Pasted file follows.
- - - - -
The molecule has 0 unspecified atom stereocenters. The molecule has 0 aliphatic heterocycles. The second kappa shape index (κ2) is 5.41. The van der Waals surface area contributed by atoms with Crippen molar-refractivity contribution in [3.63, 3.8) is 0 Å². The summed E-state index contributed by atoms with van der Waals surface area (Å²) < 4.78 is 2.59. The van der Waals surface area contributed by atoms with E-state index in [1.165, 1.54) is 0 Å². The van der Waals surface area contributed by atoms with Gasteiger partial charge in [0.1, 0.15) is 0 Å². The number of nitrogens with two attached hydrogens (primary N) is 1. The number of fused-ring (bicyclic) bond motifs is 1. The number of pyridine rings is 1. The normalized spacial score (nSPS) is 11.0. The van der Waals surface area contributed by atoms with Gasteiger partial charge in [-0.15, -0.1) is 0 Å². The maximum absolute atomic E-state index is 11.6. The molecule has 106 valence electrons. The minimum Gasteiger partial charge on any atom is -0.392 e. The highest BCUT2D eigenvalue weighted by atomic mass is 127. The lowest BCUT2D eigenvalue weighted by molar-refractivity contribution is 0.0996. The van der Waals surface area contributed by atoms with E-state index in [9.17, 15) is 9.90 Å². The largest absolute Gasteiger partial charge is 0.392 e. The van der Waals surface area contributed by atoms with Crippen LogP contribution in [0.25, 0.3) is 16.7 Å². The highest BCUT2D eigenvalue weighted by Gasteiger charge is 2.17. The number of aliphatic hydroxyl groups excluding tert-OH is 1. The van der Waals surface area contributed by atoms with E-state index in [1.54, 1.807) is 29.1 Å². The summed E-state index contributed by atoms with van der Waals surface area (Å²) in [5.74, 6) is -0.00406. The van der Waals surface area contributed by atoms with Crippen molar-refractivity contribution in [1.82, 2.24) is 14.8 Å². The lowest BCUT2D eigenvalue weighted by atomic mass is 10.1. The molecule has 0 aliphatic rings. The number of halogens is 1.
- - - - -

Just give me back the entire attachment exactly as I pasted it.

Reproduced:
The molecule has 0 unspecified atom stereocenters. The molecule has 0 aliphatic heterocycles. The second kappa shape index (κ2) is 5.41. The van der Waals surface area contributed by atoms with Crippen molar-refractivity contribution in [3.63, 3.8) is 0 Å². The summed E-state index contributed by atoms with van der Waals surface area (Å²) < 4.78 is 2.59. The van der Waals surface area contributed by atoms with E-state index in [1.165, 1.54) is 0 Å². The van der Waals surface area contributed by atoms with Gasteiger partial charge in [0.1, 0.15) is 0 Å². The number of nitrogens with two attached hydrogens (primary N) is 1. The number of fused-ring (bicyclic) bond motifs is 1. The number of pyridine rings is 1. The normalized spacial score (nSPS) is 11.0. The van der Waals surface area contributed by atoms with Gasteiger partial charge in [-0.15, -0.1) is 0 Å². The maximum absolute atomic E-state index is 11.6. The molecule has 106 valence electrons. The minimum Gasteiger partial charge on any atom is -0.392 e. The highest BCUT2D eigenvalue weighted by atomic mass is 127. The lowest BCUT2D eigenvalue weighted by molar-refractivity contribution is 0.0996. The van der Waals surface area contributed by atoms with E-state index in [9.17, 15) is 9.90 Å². The largest absolute Gasteiger partial charge is 0.392 e. The van der Waals surface area contributed by atoms with Crippen LogP contribution in [0.25, 0.3) is 16.7 Å². The highest BCUT2D eigenvalue weighted by Gasteiger charge is 2.17. The number of aliphatic hydroxyl groups excluding tert-OH is 1. The van der Waals surface area contributed by atoms with E-state index in [1.54, 1.807) is 29.1 Å². The summed E-state index contributed by atoms with van der Waals surface area (Å²) in [5.74, 6) is -0.00406. The van der Waals surface area contributed by atoms with Crippen molar-refractivity contribution in [1.82, 2.24) is 14.8 Å². The lowest BCUT2D eigenvalue weighted by atomic mass is 10.1. The molecule has 0 aliphatic rings. The number of halogens is 1.